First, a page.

Report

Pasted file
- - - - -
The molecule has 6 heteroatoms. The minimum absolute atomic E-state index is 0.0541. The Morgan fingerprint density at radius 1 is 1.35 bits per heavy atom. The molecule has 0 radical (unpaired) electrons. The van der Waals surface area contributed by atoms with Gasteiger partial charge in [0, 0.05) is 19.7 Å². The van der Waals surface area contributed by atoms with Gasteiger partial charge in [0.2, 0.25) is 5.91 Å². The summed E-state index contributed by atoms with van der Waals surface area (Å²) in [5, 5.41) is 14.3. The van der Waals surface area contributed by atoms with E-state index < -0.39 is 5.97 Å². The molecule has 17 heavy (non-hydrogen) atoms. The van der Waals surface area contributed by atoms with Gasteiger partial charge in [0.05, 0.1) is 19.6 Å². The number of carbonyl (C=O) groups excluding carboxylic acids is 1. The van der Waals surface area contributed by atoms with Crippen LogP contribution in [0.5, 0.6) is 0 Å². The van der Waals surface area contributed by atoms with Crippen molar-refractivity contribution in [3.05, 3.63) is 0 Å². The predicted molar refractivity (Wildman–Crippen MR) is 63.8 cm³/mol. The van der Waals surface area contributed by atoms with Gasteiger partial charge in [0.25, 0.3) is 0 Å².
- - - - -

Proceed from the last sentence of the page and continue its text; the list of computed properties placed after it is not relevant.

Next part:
Negotiating the transition from high school to undergraduate mathematics: some reflections by Zimbabwean students Zakaria Ndemo Bindura University of Science Education Description of problem • Students face challenges in learning undergraduate mathematics. • Discrepancies characterizing high to university mathematics has been referred to as the “shock” of the “new” inevitable (Clark & Lovric, 2009)…... • Transitional phase is characterized by hurdles: change in social environment, mode of delivery and multi-quantified symbolism Description of problem • Transitional hurdles has resulted in low uptake of undergraduate mathematics. • Students fail to grasp fundamental distinction between analytic and synthetic • Current study sought to unravel the nature of transitional challenges among Zimbabwean undergraduate mathematics students. Theoretical considerations Theoretical constructs explicating the nature of transitional difficulties include: • Notions of set-before and met-befores (Tall, 2004), Ausbel’s theory of learning • Synthetic and analytic definitions (Selden & Selden, 2003). • Anthropological idea of the rite-of –passage framework. Theoretical considerations • Set-befores are genetic structures we are born, 3 basic set-befores (recognition, language, repetition). • Pertinent to the study was language dimension in light of the multi-quantified symbolism of undergraduate mathematics learning • A met-before is a current mental facility shaped by specific prior experience of the learner. There are negative and positive met-befores • Ausbel’s theory of learning Synthetic and analytic definitions • Synthetic definitions are everyday contextual meanings e.g. accumulation point , process of gathering together and increasing in amount • Analytic definition- formal axiomatic meaning that is complete e.g., accumulation point, or a number is an accumulation point of a subset A of real numbers if given a real > 0; ( should be conceived of as a small radius), the interval ( – , + ) contains at least one point of A distinct from Rite-of-passage framework • separation phase, refers to period when students are in high school and preparing for university. • Liminal phase, is the time lapse between end of high school and beginning of university mathematics as well as time in between. • Incorporation phase, covers first year university study duration – a strong synthetic model interferes with assimilation of new information • Content taught at incorporation phase not compatible with robust synthetic model Beinstein’s theory of pedagogical discourse • Classification: refers to the strength of the boundaries between discourses and group of actors (Bernstein in Jablonka et al.,2012, p. 2) • Strict separation between largely informal intuitive discourse in high school and broadly axiomatic discourse of the incorporation phase • Undergraduate mathematics is a more classified knowledge system. Beinstein’s theory of pedagogical discourse • recognition rule refers to the need for students to understand principles for distinguishing between high school and undergraduate mathematics learning contexts. In this regard, students need to recognize the speciality of the discourse at tertiary level, as a necessary condition for their capacity at producing what counts as legitimate mathematics in the undergraduate learning contexts. Research questions • What are Zimbabwean undergraduate students’ perceptions of the nature of university mathematics? • What are the sources of difficulties faced by the students during the transition from school to university mathematics? • To what extent has high school mathematics prepared students for undergraduate mathematics? Method • The study involved mathematics majors and mathematics education students from two universities in Zimbabwe. • Sampling was purposive: 29 CPD mathematics education students, 40 mathematics majors: 16 first and 24 second year students. • Qualitative data were gathered that consisted of students’ written responses Data analysis • Students’ written responses were mapped onto the theoretical constructs discussed (Varghese, 2009). • However we do not claim that there was a one to one correspondence between the constructs and students expressions of their perceptions about the nature of university mathematics and the kinds of transitional challenges • In recognition of the possibility of the emergency of categories not covered by literature, summative content analysis technique (Berg, 2009). • Manifest elements blended with latent meanings Results • The dominant student perception about the nature of university mathematics is that it involves logical reasoning (9 out of 36) for university A and (6 out of 16) for university B. • It is worrisome to note that a significant of informants ( 8 out of 36) from University A and (4 out of 16) from university B and expressed that mathematics learning involves doing calculations, a view consistent with high school mathematics (Tall, 2008, p.5). This is indicative of a robust synthetic model, negative met-befores which make negotiation of transitional phase difficult Results • “Mathematics requires reasoning and logic while with other subjects its just memorizing…” (T26) • “ … a lot of calculations are involved” (T23) • “Mathematics involve calculations and there exact solutions to a problem” (T8) Results • Content related sources of difficulties were dominant among participants from both universities. The results are very much consistent with our findings from research question 1 where most students perceived mathematics as a discipline involving calculations, a view not compatible with university mathematics (Tall, 2008). • “… failing to understand limits.” (T8) • “… the use of many variables” (T6) • Once again pointing to a robust synthetic model where negative met-befores from informal intuitive discourse interferes with axiomatic formalism dominant at undergraduate level (poor classification and recognition skills in Beinstein’s terms) Results • Research question 3 was addressed by analyzing students’ responses to the item: Do you think school mathematics prepared you well for university mathematics? Explain your answer • most students expressed that high school mathematics has a link with undergraduate mathematics. • Very few students suggested that high school and undergraduate mathematics are disjointed knowledge systems, pointing to weak knowledge classification skills. • Such students probably had not developed recognition rules to distinguish between the highly intuitive school mathematics involving numerous calculations and the highly specialized axiomatic formalism in tertiary mathematic Results • Most of the material found in the first courses Linear maths 1 and Calculus 1 are covered at A level except that some of the methods were were being discarded in Linear Maths” “ (T11) • “Most complex concepts we meet at th is level actually build from school mathematics” (T9) Responses classified as partial include: • “for other courses school mathematics is used at the university but for other courses completely new courses are learnt.” (T18) Concluding remarks and looking ahead Overall, students’ responses revealed: • Prevalence of negative met-befores and dominance of synthetic model of definitions. • Inconsistencies lack classification and recognition skills needed to negotiate the transitional phase • Delayed gratification • Low self-attribution factor among undergraduate THANK YOU